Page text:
Adderall and Higher Education’s Delusion of Meritocracy
by Jack Grauer
Universities have good reasons to call for stiffer regulation of stimulant study drugs; they are addictive and potentially dangerous. But defending the wheezing fantasy that postsecondary education was ever fair in the first place is not one of them.
Imagine you’re a college teacher. Some of your medically insured students have diagnoses for ADHD, i.e. the inability to stare at paper for a long time. They take prescription drugs like Adderall to treat it. Other students of yours buy and use these drugs illicitly; they do so not only to enhance their academic performance, but also to get high. Still other students of yours feel uncomfortable taking Adderall, which the DEA groups with oxycodone and morphine in terms of addictiveness and abuse potential, to do well in school. What you don’t know is which of your students get and take what drugs, how, or why.
You must now assign final semester grades.
the following 12 songs were written/compiled by me for the People’s Victory Parade, hosted by Occupy Philly on 12/31/11.
they’re mostly Christmas/holiday tunes transformed into Occu-Carols, with a couple others thrown in as well. my favorite is #6 “Do You Hear What I Hear?”
let’s be a movement that sings!
OCCUPY PHILLY SONGBOOK
1. WE WISH FOR A REVOLUTION
(by Alex Knight to the tune of “We Wish You a Merry Christmas”)
We wish for a revolution
We wish for a revolution
We wish for a revolution
In the coming New Year!
Tunisia was first
Egypt heard the call
Then Occupy Wall St.
Inspired us all.
In Chile and Greece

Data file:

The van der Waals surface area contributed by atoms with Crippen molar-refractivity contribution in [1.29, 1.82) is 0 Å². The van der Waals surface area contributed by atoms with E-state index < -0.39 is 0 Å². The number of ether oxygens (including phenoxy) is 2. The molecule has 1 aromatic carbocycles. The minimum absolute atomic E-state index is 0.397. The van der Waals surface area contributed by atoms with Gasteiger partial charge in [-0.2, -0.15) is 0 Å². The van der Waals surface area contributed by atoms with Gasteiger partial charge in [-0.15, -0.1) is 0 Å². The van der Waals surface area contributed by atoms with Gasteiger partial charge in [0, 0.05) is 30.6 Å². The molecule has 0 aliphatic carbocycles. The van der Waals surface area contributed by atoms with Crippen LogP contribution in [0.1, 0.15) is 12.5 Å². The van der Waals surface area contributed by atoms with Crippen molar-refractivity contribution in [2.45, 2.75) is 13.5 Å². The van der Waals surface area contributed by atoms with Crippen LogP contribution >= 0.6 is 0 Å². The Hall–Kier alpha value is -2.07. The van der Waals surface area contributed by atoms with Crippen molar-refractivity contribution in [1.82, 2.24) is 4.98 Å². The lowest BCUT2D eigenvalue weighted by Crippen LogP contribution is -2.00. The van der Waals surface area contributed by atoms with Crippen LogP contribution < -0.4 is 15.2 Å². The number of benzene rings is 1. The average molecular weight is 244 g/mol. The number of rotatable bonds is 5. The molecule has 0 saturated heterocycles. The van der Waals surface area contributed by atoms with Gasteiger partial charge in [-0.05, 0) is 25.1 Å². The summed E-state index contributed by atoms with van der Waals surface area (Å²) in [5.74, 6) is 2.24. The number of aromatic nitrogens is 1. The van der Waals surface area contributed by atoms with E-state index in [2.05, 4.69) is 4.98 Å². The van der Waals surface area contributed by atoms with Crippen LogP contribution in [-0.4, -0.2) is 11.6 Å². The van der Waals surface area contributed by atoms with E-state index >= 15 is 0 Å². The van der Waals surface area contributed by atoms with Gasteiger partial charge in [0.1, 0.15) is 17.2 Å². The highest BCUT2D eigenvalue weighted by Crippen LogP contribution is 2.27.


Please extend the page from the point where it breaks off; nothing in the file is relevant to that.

Now Russia we see
The people are rising
Now Philly has joined
We’re ready to rock
We’re just getting started
And we’ll never stop!
We wish for a revolution
We wish for a revolution
We wish for a revolution
In the coming New Year!
2. THE TWELVE DAYS OF OCCUPY
(inspired by other versions, including one by Gina Botel)
On the first day of Occupy, my new friends gave to me
A tent and a community.
On the second day of Occupy, my new friends gave to me
Two woolen blankets and…
On the third day of Occupy, my new friends gave to me
Three warm meals…
On the fourth day of Occupy, my new friends gave to me
Four clarifying questions…
On the fifth day of Occupy, my new friends gave to me
FIVE LONG GA’s…
On the sixth day of Occupy, my new friends gave to me
Six working groups…
On the seventh day of Occupy, my new friends gave to me
Seven drummers drumming…
On the eighth day of Occupy, my new friends gave to me
Eight signs a-painting…
On the ninth day of Occupy, my new friends gave to me
Nine marchers marching…
On the tenth day of Occupy, my new friends gave to me
Ten locked arms…
On the eleventh day of Occupy, my new friends gave to me
Eleven cops a-raiding…
On the twelfth day of Occupy, my new friends gave to me
Twelve new encampments… Read the rest of this entry »
I’ve been meaning to post this for a while! It’s a great short essay / pamphlet on race and racism, written for the Occupy movement. Please read! Race is an issue we ignore at our own peril. [alex]
Whiteness and the 99%
By Joel Olson
Occupy Wall Street and the hundreds of occupations it has sparked nationwide are among the most inspiring events in the U.S. in the 21st century. The occupations have brought together people to talk, occupy, and organize in new and exciting ways. The convergence of so many people with so many concerns has naturally created tensions within the occupation movement. One of the most significant tensions has been over race. This is not unusual, given the racial history of the United States. But this tension is particularly dangerous, for unless it is confronted, we cannot build the 99%. The key obstacle to building the 99% is left colorblindness, and the key to overcoming it is to put the struggles of communities of color at the center of this movement. It is the difference between a free world and the continued dominance of the 1%.